This site is entirely user-supported. See how you can help.
We don't have any photos of this building yet. Why don't you be the first to send us one?
Latitude: 51.4936 / 51°29'36"N
Longitude: -3.216 / 3°12'57"W
OS Eastings: 315676
OS Northings: 177885
OS Grid: ST156778
Mapcode National: GBR K7G.WJ
Mapcode Global: VH6F6.6QPC
Plus Code: 9C3RFQVM+CH
Entry Name: The Cathedral School
Listing Date: 12 February 1952
Last Amended: 30 June 2003
Source ID: 13654
Building Class: Education
Location: On the east side of Cardiff Road and part of an important group of buildings at the south entrance to Llandaff village.
Community: Llandaff (Llandaf)
Built-Up Area: Cardiff
Traditional County: Glamorgan
1744-51, built by Admiral Thomas Mathews as Llandaff Court to replace the ancient manor house of Bryn-y-Gynnen, inhabited by a branch of the Mathews family since 1553. Admiral Mathews did not, however, ever live in the house. It was, by tradition, designed by John Wood the elder who was working on the Cathedral 1734-52, but its quality suggests that it is a copy-book design by a builder, like the many houses of this size in Wiltshire that it resembles. It was the Bishop's Palace 1850-1939, with Bishop Alfred Ollivant (Bishop 1849-82) its most noted tenant. It was he who added the Chapel in 1858-9 (qv) and probably he who put the main entrance porch on the rear elevation. The house suffered a severe fire in 1914 which led to the reconstruction of the roof and attics by W D Caroe. This has led to a roof hipped overall rather than within a parapet as it was before. This form was not fully achieved until after it became the home of the Cathedral School in 1958. Meanwhile the building had been used by American troops 1942-5 and then by St. Michaels' College (qv) 1945-58.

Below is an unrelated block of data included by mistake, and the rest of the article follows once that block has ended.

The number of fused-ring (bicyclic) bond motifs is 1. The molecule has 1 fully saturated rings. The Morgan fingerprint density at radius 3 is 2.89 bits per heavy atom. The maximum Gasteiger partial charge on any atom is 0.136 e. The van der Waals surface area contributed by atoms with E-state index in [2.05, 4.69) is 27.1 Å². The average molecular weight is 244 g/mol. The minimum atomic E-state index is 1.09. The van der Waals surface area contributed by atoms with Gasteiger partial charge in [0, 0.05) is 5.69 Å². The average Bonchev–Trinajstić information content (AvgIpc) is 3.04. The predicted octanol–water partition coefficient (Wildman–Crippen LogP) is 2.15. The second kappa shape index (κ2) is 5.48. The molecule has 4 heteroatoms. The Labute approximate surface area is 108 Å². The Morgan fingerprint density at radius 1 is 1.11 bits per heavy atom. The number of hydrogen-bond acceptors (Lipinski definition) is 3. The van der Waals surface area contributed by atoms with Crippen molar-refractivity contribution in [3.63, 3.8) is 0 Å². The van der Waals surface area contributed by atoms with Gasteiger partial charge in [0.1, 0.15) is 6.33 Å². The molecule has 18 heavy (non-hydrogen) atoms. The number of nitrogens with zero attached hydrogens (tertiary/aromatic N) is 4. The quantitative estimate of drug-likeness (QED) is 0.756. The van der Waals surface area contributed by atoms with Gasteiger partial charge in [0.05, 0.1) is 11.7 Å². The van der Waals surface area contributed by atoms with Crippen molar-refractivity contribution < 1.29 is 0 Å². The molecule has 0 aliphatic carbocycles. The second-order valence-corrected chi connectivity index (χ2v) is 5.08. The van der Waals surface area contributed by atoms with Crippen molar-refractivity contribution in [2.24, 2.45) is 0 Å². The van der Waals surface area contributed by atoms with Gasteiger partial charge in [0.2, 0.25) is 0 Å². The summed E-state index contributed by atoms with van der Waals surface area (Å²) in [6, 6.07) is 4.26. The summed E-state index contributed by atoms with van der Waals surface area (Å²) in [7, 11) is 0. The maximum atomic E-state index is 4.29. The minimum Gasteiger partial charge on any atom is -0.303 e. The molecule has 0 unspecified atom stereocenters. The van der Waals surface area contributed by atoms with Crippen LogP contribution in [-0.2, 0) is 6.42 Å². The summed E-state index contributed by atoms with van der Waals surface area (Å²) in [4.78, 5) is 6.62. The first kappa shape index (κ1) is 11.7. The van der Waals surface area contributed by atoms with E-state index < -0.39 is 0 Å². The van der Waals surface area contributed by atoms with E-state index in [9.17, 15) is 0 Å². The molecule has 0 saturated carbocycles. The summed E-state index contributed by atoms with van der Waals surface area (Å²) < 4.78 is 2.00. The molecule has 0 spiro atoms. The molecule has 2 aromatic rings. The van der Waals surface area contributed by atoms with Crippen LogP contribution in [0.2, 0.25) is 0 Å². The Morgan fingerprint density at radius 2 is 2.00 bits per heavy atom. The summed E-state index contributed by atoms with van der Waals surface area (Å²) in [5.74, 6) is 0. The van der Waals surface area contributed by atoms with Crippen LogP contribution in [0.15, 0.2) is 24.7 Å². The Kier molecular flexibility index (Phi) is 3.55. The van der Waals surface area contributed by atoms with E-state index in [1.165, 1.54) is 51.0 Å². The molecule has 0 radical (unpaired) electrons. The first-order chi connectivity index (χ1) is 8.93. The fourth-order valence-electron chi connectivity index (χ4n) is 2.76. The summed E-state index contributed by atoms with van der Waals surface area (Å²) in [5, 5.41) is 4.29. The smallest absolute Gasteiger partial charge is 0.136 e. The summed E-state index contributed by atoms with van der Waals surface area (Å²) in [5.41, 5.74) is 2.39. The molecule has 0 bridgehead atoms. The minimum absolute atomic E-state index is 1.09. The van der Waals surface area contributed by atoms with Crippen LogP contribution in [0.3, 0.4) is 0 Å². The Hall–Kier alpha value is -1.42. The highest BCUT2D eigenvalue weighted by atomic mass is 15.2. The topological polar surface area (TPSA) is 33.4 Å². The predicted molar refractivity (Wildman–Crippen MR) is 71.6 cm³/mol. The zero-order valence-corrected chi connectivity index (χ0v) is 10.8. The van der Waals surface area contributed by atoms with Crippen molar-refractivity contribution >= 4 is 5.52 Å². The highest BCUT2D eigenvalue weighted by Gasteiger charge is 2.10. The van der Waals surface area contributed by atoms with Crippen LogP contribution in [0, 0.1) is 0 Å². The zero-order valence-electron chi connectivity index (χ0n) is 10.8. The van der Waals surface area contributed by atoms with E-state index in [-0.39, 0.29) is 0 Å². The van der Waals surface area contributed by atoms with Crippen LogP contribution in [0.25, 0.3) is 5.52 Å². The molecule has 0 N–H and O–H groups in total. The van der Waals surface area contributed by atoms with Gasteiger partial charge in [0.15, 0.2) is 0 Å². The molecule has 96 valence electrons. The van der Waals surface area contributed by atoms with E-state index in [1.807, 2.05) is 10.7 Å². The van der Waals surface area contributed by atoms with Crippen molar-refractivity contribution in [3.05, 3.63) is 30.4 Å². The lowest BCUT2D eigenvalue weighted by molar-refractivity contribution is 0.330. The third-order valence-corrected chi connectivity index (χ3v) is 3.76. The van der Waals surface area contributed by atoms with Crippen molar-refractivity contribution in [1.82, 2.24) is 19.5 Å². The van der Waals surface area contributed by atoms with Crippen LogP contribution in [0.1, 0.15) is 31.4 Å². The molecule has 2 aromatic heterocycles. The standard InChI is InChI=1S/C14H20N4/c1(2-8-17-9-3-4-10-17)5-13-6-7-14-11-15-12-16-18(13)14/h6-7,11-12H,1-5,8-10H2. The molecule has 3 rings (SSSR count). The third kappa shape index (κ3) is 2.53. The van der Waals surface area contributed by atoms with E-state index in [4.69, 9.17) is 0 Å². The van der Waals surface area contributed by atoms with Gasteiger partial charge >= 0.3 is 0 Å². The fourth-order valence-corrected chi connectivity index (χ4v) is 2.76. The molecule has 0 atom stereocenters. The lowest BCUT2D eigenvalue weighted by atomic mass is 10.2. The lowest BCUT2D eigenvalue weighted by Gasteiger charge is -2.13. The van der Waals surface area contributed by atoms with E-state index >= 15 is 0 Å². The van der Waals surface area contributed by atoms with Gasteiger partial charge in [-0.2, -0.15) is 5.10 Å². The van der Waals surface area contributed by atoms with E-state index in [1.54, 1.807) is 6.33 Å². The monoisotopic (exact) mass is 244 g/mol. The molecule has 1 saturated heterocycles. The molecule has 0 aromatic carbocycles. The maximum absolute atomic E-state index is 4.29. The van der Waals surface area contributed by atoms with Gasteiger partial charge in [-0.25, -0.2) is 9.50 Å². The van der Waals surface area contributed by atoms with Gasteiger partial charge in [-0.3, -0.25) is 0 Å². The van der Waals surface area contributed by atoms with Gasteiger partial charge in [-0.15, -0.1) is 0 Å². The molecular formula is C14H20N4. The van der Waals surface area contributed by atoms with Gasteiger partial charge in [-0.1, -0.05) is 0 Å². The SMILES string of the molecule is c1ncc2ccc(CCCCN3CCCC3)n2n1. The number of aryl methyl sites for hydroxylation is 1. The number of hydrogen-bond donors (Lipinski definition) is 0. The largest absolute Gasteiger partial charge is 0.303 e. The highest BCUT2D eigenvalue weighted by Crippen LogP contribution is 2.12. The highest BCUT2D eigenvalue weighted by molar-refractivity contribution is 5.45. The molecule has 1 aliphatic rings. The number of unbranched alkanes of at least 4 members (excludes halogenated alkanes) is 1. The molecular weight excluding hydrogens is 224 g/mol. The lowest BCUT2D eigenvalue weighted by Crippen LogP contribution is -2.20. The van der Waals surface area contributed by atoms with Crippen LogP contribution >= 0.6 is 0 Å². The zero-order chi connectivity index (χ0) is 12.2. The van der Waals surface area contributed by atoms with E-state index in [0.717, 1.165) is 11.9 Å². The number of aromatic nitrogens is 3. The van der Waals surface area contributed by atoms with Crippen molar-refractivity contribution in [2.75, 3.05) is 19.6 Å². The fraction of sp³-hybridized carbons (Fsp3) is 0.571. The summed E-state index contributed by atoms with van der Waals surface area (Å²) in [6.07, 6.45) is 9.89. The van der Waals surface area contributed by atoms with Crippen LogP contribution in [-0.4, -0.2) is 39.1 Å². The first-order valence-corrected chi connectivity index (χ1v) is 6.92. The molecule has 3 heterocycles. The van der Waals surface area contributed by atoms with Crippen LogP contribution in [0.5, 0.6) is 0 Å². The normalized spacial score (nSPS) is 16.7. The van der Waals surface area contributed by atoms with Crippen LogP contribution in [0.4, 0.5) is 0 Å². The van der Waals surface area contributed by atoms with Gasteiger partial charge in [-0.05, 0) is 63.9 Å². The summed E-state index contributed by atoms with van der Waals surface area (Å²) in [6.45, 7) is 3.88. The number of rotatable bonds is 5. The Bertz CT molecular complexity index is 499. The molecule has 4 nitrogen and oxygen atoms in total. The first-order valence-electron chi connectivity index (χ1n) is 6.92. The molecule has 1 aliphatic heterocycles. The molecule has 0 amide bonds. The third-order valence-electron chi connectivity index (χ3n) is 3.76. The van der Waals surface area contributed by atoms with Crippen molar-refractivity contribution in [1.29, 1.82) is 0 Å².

Built of Bath limestone ashlar with Welsh slate roofs on the main classical south-east front, rendered with ashlar dressings on the rear elevation. Both south-east and north-west fronts are of three storeys and nine bays. South-east front of ashlar with long and short quoins, bands and moulded cornice. Double hung 6 over 6 pane sashes with moulded stone architraves and keystones; central pedimented Doric portico at top of a broad flight of steps. Hipped roof with three large multi-flued stacks.
North-west front rendered; central C19 projecting stone porch with double timber doors. Sash windows as before. Area wrought iron railings which have uprights with spear-headed finials and standards with urn finials.
There are considerable late C20 extensions added to the east side of the building. The west side has the Chapel (qv).
Double pile central entrance plan with the staircase in the rear right centre. This is a fine contemporary wood staircase with slender turned balusters with knops, three to each tread, and a softwood handrail with fielded panelling to wall string. The handrail has been heightened by an added modern brass rail. The stair rises to the attic and is grained on the lower floor but painted above, the more probable original treatment. The reorientation of the entrance from south to north must have been done by Bishop Ollivant to make it more convenient for the Cathedral and this has led to the apparent oddity of the stair position if the house is entered this way instead of from the south through the columned hall. Central corridor across the house. The Headmaster's study has some re-arranged pilaster work forming bookcases and said to have come from the Choir of John Wood's ''temple'' in Bishop Ollivant's time, but the interior is now otherwise plain. Upper floor not seen, Attics and roof rebuilt post fire.
Included as a fine mid C18 country house possibly designed by John Wood the elder which has an important historic connection with the Bishops of Llandaff and the Cathedral.
Other nearby listed buildings